Finally, yes I work for Trend Micro, that is as far as I know no secret. Perhaps you will be more willing to accept my column as simply "comment" if you look at the product portfolio and note that we do not offer any form of DDoS mitigation technology.
    rikferguson
  • I am certainly no expert on such things so forgive my ignorance but I have to agree with Rik on at least one point, if a criminal could exploit these software sources then this is very dangerous.
    Again forgive me if I'm talking potential rubbish here but, if a criminal was able to deceive others into joining him in some kind of on-line crusade and if he was in some way able to take control of the LOIC, etc, software, then could he not simply point all of these innocent protesters synchronised attacks at any site he wanted to? Perhaps in order to allow some kind of backdoor/exception attack? A bank for instance?
    I'm not against protesting and am not entirely against these types of protest but there is always someone out there with an agenda who might be able to convince others to join them and hoodwink them in the process!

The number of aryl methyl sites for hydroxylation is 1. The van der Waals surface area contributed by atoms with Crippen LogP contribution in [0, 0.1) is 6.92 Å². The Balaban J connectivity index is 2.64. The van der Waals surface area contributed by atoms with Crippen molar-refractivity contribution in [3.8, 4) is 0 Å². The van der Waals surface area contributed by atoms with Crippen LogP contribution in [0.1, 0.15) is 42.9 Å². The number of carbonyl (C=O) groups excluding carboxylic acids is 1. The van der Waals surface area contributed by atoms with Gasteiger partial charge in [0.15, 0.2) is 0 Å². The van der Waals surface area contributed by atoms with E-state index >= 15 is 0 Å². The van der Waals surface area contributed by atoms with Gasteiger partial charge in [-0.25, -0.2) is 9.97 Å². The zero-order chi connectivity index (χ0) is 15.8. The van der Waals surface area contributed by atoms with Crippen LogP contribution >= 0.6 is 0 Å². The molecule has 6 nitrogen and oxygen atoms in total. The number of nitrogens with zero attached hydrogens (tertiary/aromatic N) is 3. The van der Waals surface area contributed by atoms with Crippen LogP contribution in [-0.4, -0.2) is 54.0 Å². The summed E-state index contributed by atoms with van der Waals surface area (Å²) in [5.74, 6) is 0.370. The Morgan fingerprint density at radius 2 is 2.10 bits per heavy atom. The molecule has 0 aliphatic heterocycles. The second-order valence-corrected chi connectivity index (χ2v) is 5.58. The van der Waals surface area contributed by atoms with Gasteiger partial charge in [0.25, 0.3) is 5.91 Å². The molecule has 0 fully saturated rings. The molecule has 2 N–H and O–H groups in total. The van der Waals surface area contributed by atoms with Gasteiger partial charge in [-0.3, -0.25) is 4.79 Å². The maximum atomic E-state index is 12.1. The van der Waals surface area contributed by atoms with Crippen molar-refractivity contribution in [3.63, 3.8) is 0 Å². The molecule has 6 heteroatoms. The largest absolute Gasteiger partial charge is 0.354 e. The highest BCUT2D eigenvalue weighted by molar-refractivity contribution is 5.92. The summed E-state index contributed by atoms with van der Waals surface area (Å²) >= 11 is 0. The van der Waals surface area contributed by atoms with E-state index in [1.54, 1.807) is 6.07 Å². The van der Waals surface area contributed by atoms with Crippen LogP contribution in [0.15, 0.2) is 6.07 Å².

Cheers
    Russ
    russgalleywood
  • ZD is exactly what WikiLeaks is not: a protector of the status quo. Mr. Ferguson appears to be just like all the rest of the sock puppets from this website. Just more BS from self appointed keepers of the news. Why not poll the 600,000 people who signed the petition to free Julian Assange? That reveals a lot more about public sentiment than your self serving opinions. Try a freedom of the press tack next time.
    anonymous
  • re: Mr Ferguson's "comments"
    comments they may be but you have a forum and much larger audience with which to spread them than anyone commenting so far. some people may actually believe your BS ideas which quietly add fodder to the sham case of "terrorism" the US government is trying to build against assange. if you are even remotely aware of the double standard our government uses to justify some of the actions they take to shut down privacy and freedom you certainly do not reveal it. perhaps you should concentrate on the unassailable proof of government lies instead.